Researchers at the University of Michigan have developed a prototype wearable device that connects to a vein in the arm and continuously collects live cancer cells from a patient’s blood, screening much larger volumes, and could provide better information for planning treatments than those from a conventional biopsy. The blood pump sits in the top left corner of the device and the heparin injector runs along the near side. The green circuit boards control the blood pump, heparin injector and provide display data.
Sunitha Nagrath, Ph.D., associate professor of chemical engineering at U-M, who led the development of the device, said: “It’s the difference between having a security camera that takes a snapshot of a door every five minutes or takes a video. If an intruder enters between the snapshots, you wouldn’t know about it.”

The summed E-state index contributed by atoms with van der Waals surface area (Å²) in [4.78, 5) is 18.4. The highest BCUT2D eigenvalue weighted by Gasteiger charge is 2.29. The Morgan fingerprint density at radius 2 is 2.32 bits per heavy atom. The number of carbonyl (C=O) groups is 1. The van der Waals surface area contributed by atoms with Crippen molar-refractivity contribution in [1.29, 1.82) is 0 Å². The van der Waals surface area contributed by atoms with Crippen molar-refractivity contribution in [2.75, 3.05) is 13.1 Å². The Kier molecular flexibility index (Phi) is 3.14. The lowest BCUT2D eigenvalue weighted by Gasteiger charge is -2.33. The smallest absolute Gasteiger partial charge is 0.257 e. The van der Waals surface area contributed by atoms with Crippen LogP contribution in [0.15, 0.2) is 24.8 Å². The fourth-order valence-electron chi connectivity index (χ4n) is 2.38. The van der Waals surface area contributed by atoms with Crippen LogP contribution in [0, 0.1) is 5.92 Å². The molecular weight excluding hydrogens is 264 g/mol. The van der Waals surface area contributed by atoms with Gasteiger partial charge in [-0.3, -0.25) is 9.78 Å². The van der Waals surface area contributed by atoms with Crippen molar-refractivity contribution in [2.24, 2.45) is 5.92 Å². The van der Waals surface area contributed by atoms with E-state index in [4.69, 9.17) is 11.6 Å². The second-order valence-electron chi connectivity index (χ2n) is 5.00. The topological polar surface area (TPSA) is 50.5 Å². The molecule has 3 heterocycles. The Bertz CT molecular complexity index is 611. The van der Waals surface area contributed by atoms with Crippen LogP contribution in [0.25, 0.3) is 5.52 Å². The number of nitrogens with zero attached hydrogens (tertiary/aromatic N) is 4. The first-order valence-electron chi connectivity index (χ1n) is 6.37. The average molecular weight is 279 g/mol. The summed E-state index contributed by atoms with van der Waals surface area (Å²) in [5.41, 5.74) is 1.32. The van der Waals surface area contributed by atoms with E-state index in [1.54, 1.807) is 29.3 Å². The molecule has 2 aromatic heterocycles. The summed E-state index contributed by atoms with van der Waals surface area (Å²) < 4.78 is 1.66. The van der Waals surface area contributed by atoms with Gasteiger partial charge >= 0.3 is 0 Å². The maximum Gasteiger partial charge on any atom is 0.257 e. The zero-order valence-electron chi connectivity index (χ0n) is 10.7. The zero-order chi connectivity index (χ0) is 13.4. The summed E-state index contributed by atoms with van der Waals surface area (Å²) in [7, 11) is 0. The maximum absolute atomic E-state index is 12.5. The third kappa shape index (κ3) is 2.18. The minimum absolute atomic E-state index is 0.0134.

“Wearable device could diagnose and treat cancer more effectively“
Tae Hyun Kim, postdoctoral scholar at the California Institute of Technology, said: “The most challenging parts were integrating all of the components into a single device and then ensuring that the blood would not clot, that the cells would not clog up the chip, and that the entire device is completely sterile.”
Daniel F. Hayes, M.D., the Stuart B. Padnos Professor of Breast Cancer Research at the University of Michigan Rogel Cancer Center and senior author on the paper in Nature Communications, said: “Nobody wants to have a biopsy. If we could get enough cancer cells from the blood, we could use them to learn about the tumour biology and direct care for the patients. That’s the excitement of why we’re doing this.”